A Blog by the Editor of The Middle East Journal

Putting Middle Eastern Events in Cultural and Historical Context

Monday, May 4, 2009

One More Take on Eric Davis' "Ten Sins": Sin #6

I've already posted several times in order to give my own riffs on Eric Davis' "'Ten Conceptual Sins' in Analyzing Middle East Politics": an introductory comment here, and longer comments on Sin # 1 and Sin # 7: all my posts on the subject are aggregated here. I don't plan to post on all of them, but I definitely want to deal with one more at least: Sin #6: Seeing the Middle East politics through binary thinking. Davis comments:
Western analyses of the Middle East is to view political events in either “black” or “white” terms. While we can be very critical of many actions of the so-called Mahdi Army (Jaysh al-Mahdi) between 2003 and 2007, when it lost much of its power, it was, and still is, one of the largest social service providers in Iraq. The fact that it, not the central government, provides a wide variety of social services, such as jobs, health care, education, and security, should make us realize the need to distinguish between its armed elements, who often engaged in despicable behavior, such as ethnic cleansing and criminality, and its social service providers, who have tried to help a population in need.
I agree with the point, but I think there's something else at work here. Americans, and our British forebears and allies, have a tendency — born of our heritage of Parliamentary democracy and relatively stable government — to expect normal governance to function within an essentially two-party system. Although Britain may technically be a three-party system the Liberal Democrats have never governed by themselves, and we essentially are used to a "Government" and "Loyal Opposition" model. This is hardly universal: it isn't even that common on the European continent, where multiple party systems and shifting coalitions are the norm.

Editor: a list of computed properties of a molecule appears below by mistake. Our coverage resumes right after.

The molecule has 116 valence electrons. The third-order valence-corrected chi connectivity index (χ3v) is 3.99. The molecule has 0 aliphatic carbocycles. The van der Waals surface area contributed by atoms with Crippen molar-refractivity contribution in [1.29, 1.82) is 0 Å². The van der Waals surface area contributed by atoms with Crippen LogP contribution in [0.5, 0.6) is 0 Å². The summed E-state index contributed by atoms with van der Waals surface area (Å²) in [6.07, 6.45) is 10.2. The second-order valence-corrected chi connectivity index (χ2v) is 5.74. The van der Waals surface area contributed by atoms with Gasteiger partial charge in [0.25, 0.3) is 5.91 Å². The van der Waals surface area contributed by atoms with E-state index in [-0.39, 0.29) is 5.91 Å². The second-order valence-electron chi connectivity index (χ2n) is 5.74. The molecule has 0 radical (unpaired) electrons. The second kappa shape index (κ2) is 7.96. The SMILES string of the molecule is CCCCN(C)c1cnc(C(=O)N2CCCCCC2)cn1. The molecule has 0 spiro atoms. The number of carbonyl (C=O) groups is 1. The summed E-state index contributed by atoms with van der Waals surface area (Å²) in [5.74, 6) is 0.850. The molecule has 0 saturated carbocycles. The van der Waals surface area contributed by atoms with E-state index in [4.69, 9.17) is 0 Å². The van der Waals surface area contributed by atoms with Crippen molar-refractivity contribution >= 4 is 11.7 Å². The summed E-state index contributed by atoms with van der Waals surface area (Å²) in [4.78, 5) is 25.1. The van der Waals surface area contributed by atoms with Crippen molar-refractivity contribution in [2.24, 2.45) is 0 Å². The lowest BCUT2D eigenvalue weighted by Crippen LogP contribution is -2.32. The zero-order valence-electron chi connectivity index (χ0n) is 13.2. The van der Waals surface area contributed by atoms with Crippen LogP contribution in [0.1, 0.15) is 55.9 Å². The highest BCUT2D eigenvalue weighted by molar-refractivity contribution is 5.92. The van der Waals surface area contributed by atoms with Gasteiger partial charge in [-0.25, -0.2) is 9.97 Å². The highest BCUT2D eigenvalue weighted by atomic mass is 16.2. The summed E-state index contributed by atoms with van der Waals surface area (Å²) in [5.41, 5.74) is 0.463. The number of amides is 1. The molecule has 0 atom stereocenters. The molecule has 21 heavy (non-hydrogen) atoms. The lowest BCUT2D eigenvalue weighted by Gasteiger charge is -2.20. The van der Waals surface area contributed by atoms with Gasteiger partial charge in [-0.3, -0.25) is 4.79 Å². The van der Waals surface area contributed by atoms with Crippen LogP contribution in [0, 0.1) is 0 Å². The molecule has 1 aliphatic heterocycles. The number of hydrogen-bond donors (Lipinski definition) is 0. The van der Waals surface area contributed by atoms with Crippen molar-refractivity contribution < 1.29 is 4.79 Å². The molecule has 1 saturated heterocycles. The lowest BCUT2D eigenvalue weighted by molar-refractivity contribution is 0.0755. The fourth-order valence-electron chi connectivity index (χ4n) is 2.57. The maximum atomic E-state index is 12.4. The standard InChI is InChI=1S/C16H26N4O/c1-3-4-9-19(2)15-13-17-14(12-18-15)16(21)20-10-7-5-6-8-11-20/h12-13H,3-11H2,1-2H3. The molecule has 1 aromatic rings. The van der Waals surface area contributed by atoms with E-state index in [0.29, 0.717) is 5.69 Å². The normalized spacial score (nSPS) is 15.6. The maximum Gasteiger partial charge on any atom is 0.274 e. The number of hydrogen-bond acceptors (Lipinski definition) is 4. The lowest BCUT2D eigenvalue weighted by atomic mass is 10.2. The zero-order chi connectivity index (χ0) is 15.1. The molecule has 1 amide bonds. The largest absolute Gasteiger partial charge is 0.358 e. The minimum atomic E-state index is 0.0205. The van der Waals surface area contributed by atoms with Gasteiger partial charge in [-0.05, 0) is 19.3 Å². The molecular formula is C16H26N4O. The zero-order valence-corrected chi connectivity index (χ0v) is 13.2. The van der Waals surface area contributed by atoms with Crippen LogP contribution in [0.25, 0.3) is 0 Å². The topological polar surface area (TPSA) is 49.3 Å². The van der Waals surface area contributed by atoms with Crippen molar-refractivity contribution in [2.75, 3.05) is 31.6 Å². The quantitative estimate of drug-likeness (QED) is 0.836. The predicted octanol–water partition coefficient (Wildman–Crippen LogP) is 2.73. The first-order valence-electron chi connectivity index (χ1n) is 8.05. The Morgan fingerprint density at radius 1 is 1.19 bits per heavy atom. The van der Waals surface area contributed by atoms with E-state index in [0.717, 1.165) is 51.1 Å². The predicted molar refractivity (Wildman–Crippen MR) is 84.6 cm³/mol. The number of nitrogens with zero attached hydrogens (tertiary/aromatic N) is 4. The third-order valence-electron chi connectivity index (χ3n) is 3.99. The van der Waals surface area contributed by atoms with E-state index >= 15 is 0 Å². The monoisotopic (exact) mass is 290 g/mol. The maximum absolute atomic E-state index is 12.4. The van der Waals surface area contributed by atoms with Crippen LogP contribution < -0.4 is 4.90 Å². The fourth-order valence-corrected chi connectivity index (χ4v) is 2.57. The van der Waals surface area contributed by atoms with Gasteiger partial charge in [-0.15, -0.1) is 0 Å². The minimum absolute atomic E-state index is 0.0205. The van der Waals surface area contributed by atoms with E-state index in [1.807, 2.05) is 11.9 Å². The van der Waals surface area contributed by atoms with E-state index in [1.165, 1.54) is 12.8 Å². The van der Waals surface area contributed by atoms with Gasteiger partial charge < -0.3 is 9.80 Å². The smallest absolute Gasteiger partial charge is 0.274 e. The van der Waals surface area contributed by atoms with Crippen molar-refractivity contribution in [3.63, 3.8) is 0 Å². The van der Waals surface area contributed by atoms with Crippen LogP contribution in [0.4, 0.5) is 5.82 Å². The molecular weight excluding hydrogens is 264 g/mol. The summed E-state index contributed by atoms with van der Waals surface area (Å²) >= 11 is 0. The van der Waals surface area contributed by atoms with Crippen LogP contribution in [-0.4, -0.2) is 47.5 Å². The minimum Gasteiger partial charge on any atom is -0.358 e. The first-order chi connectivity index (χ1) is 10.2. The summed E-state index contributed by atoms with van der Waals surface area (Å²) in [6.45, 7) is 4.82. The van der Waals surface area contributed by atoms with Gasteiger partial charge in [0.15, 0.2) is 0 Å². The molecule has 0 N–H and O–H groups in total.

Middle Eastern politics is obviously not functioning on a two-party model. Israel is almost a definition of multiple party coalition maneuvering. The other two countries that at least arguably have a genuinely pluralistic politics — let's agree on Turkey and Lebanon and argue about others later — have rather different traditions. They don't fit either the Anglo-American binary or continental coalition models.

Insofar as participatory politics has a history in the Arab world (a major issue in its own right) it has usually emerged not from the national level but at the local level. In the Nasser era in Egypt the regime and the security services ran the country with an iron hand, but local villages chose their own headmen. (That is no longer generally the case, so in a way things have been retrograde since Nasser, despite his strong security state.) Unions and professional syndicates had greater independence 30 years ago than they do today, and the judiciary still has an independent streak. That's one reason Egypt is not and has never come close to being Saddam Hussein's centralized and totalitarian Iraq.